Erikson's Theory Of Identity Development

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Although Erikson 's theory of identity development is widely cited, there are several social psychological theories providing vital knowledge about identity and its development. The attachment theories emphasize the value of the trust and security that a child learns from his/her mother in infancy. Social learning theories expand the constructs of self concept and self worth as the basis of self description in late childhood. Cognitive development theory describes the age-related processes leading to a child 's limitation before adolescence and competence during adolescence for establishing identity. The foci of these theories are different, reflecting an array of approaches to the issue but all of them present the facets fundamental to human…show more content…
The self concept is the basic representation in children 's minds of who they are and what they are like. Social learning theorists emphasize that the self concept is built upon the identification with role models, an assessment of self worth, and a preferred pattern in relating to the external world (Carver and Scheier, 1992). Children learn to interact through modelling and imitation of others, particularly role models. Anyone may be a role model for the child in early childhood whom the child admires. The influence of a role model can affect individuals’ personality, ambitions or interest. Self-worth is based on children 's self-assessment of their capabilities in comparison to others. Positive assessment suggests that it is worth to do because the individual is better in that activity than others. Negative assessment signs if there is a skill needed to develop. Becoming too many negative assessments leads the individual to a negative self-assessment and may result in an overall feeling of inadequacy (Cole and Cole, 2006). During adolescence it is the peer group and selected entertainment heroes who become increasingly important as models, especially if communication between parents and adolescents break down. The adolescent peer group is particularly influential as a model in the use of verbal expressions, hair style, clothing, food, music and entertainment preferences, as well as…show more content…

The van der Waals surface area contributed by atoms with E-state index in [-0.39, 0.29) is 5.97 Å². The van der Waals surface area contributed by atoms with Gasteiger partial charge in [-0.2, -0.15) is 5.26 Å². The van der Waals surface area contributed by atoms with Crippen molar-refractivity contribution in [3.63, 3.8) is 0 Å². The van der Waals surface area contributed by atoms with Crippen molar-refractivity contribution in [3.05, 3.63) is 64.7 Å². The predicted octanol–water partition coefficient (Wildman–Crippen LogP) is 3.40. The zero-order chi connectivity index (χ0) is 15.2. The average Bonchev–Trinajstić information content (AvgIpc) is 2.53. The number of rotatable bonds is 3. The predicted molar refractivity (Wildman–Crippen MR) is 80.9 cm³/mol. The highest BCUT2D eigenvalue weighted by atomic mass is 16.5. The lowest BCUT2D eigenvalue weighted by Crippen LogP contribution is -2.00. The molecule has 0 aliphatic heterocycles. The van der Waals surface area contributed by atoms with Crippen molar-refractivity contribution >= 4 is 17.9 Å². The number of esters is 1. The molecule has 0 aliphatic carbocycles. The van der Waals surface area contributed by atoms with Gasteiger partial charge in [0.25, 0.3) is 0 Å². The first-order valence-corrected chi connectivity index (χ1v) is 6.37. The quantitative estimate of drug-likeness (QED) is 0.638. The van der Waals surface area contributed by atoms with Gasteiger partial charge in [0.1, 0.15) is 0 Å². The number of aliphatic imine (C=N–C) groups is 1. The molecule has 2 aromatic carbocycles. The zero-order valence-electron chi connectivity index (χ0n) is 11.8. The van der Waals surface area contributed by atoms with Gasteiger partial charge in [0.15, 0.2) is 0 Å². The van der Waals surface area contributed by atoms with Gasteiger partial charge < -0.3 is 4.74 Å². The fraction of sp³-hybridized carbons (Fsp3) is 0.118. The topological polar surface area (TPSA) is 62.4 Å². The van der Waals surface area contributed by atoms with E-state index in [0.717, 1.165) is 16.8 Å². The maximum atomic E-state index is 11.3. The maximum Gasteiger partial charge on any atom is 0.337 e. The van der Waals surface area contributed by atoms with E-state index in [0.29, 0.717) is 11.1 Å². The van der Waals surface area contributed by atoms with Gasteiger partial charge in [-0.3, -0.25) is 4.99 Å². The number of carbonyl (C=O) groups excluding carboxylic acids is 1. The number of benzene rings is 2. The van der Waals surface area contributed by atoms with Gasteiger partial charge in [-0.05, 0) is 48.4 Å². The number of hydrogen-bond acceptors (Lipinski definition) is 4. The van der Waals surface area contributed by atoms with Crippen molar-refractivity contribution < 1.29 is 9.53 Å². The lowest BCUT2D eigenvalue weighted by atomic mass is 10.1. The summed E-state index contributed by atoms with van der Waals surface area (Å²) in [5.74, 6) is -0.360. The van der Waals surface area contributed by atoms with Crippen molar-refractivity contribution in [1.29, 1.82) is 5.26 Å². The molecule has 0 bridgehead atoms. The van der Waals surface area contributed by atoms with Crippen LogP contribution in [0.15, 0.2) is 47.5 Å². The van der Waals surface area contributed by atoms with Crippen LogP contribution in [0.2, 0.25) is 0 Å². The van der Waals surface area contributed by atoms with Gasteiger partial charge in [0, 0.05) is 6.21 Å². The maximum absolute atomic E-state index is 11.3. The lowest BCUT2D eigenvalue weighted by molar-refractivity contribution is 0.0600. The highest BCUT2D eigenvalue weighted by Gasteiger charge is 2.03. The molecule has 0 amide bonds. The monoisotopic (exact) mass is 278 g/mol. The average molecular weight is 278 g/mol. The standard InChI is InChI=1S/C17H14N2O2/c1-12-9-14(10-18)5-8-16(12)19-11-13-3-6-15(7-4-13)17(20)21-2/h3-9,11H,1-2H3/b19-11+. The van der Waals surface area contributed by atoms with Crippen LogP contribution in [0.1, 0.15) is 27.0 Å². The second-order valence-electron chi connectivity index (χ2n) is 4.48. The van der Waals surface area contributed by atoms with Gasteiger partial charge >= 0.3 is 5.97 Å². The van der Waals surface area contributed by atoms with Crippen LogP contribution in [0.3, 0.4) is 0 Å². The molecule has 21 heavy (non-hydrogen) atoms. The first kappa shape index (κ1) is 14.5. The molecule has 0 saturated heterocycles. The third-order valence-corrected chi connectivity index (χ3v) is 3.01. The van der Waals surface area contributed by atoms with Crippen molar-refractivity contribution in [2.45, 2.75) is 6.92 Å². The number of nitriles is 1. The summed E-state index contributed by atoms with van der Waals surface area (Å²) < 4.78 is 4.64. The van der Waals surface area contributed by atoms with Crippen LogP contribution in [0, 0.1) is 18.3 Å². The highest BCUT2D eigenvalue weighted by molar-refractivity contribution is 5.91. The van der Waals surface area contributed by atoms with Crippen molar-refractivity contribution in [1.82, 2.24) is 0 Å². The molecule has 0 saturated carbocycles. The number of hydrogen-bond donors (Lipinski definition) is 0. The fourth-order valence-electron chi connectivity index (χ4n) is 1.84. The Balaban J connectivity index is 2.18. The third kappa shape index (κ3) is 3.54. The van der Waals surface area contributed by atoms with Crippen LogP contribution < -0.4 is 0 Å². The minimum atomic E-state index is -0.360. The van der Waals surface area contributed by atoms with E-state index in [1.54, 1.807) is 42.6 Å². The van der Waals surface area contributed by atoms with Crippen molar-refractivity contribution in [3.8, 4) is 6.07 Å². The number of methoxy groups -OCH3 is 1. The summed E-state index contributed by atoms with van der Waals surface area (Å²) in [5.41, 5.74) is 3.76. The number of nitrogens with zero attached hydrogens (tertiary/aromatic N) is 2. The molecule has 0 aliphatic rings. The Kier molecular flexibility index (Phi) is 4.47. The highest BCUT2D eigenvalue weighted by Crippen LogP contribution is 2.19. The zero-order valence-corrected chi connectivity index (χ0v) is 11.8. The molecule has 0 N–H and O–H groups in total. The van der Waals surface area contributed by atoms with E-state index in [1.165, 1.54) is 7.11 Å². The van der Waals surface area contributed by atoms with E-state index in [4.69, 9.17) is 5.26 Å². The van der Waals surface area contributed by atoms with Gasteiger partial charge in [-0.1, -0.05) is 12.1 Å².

He thought that our thoughts, actions and everyday behaviour are caused by unconscious motives and conflicts. Freud’s theory divided human personality into three parts: the Id, the Ego and the Superego. Id (pleasure principle functioning) is the storage unit for all psychic energy, the primitive, instinctive component of personality. It is the raw, unorganized, inborn part of our personality and represents the primary drives of hunger, sex, aggression, and irrational impulses. This part always wants immediate gratification of urges, the goal is to maximize satisfaction and reduce tension. Ego (reality principle functioning) is the mediator between the Id and the real world, the decision-making component of personality. This part of personality is rational, reasonable and seeks to delay gratification of urges to satisfy society’s norms. Superego (morality principle functioning) is the moral component related to internalized social standards about right and wrong. Superego communicates values, standards and behaviours that are expected, it is the individuals’ conscience. Behaviour is the outcome of series of internal conflicts among Id, Ego and Superego. Id wants immediate gratification, but norms of society (Superego) dictate otherwise and the ego tries to equilibrate between them. Conflicting personality structures lead to anxiety and/or

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